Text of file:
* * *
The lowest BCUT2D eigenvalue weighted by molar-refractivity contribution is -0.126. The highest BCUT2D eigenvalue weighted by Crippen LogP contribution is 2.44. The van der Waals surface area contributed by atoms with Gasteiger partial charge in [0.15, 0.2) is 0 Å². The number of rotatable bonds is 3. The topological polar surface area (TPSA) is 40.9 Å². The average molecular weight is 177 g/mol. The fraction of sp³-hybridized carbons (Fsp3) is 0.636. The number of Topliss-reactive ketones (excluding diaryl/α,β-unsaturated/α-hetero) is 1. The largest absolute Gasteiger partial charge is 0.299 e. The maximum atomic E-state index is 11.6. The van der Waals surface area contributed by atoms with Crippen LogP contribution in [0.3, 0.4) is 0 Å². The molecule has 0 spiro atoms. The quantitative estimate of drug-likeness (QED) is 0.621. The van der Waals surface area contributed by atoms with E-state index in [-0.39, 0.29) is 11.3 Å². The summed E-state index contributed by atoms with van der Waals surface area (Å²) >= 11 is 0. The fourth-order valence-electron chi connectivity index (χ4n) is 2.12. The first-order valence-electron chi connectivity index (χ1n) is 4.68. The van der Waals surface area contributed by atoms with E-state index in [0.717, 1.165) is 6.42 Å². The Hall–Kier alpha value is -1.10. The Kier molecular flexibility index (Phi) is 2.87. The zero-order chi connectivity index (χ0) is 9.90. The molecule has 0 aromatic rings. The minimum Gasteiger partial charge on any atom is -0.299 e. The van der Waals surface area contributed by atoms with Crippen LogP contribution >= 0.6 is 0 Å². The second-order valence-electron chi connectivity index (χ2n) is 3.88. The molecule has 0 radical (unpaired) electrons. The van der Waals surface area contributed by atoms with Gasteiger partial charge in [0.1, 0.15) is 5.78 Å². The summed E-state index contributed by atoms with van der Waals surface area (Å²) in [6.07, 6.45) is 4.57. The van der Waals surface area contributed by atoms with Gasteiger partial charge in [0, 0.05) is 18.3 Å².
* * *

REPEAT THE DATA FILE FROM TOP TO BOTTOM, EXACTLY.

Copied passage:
The lowest BCUT2D eigenvalue weighted by molar-refractivity contribution is -0.126. The highest BCUT2D eigenvalue weighted by Crippen LogP contribution is 2.44. The van der Waals surface area contributed by atoms with Gasteiger partial charge in [0.15, 0.2) is 0 Å². The number of rotatable bonds is 3. The topological polar surface area (TPSA) is 40.9 Å². The average molecular weight is 177 g/mol. The fraction of sp³-hybridized carbons (Fsp3) is 0.636. The number of Topliss-reactive ketones (excluding diaryl/α,β-unsaturated/α-hetero) is 1. The largest absolute Gasteiger partial charge is 0.299 e. The maximum atomic E-state index is 11.6. The van der Waals surface area contributed by atoms with Crippen LogP contribution in [0.3, 0.4) is 0 Å². The molecule has 0 spiro atoms. The quantitative estimate of drug-likeness (QED) is 0.621. The van der Waals surface area contributed by atoms with E-state index in [-0.39, 0.29) is 11.3 Å². The summed E-state index contributed by atoms with van der Waals surface area (Å²) >= 11 is 0. The fourth-order valence-electron chi connectivity index (χ4n) is 2.12. The first-order valence-electron chi connectivity index (χ1n) is 4.68. The van der Waals surface area contributed by atoms with E-state index in [0.717, 1.165) is 6.42 Å². The Hall–Kier alpha value is -1.10. The Kier molecular flexibility index (Phi) is 2.87. The zero-order chi connectivity index (χ0) is 9.90. The molecule has 0 aromatic rings. The minimum Gasteiger partial charge on any atom is -0.299 e. The van der Waals surface area contributed by atoms with Crippen LogP contribution >= 0.6 is 0 Å². The second-order valence-electron chi connectivity index (χ2n) is 3.88. The molecule has 0 radical (unpaired) electrons. The van der Waals surface area contributed by atoms with Gasteiger partial charge in [0.1, 0.15) is 5.78 Å². The summed E-state index contributed by atoms with van der Waals surface area (Å²) in [6.07, 6.45) is 4.57. The van der Waals surface area contributed by atoms with Gasteiger partial charge in [0, 0.05) is 18.3 Å².